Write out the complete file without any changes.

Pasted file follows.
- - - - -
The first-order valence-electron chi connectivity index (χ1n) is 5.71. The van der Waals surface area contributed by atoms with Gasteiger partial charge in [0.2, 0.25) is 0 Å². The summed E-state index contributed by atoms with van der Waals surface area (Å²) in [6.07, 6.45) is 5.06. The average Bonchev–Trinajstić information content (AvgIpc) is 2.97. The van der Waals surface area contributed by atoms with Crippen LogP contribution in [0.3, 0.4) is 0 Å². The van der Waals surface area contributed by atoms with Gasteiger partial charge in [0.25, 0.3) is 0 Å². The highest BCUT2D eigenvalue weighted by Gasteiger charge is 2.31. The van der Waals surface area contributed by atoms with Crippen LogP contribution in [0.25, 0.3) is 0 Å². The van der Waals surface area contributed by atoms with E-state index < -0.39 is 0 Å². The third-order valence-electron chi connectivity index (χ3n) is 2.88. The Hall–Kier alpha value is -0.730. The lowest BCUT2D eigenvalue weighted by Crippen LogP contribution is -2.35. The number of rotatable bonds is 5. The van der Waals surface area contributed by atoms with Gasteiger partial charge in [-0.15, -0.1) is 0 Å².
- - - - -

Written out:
The first-order valence-electron chi connectivity index (χ1n) is 5.71. The van der Waals surface area contributed by atoms with Gasteiger partial charge in [0.2, 0.25) is 0 Å². The summed E-state index contributed by atoms with van der Waals surface area (Å²) in [6.07, 6.45) is 5.06. The average Bonchev–Trinajstić information content (AvgIpc) is 2.97. The van der Waals surface area contributed by atoms with Crippen LogP contribution in [0.3, 0.4) is 0 Å². The van der Waals surface area contributed by atoms with Gasteiger partial charge in [0.25, 0.3) is 0 Å². The highest BCUT2D eigenvalue weighted by Gasteiger charge is 2.31. The van der Waals surface area contributed by atoms with Crippen LogP contribution in [0.25, 0.3) is 0 Å². The van der Waals surface area contributed by atoms with E-state index < -0.39 is 0 Å². The third-order valence-electron chi connectivity index (χ3n) is 2.88. The Hall–Kier alpha value is -0.730. The lowest BCUT2D eigenvalue weighted by Crippen LogP contribution is -2.35. The number of rotatable bonds is 5. The van der Waals surface area contributed by atoms with Gasteiger partial charge in [-0.15, -0.1) is 0 Å².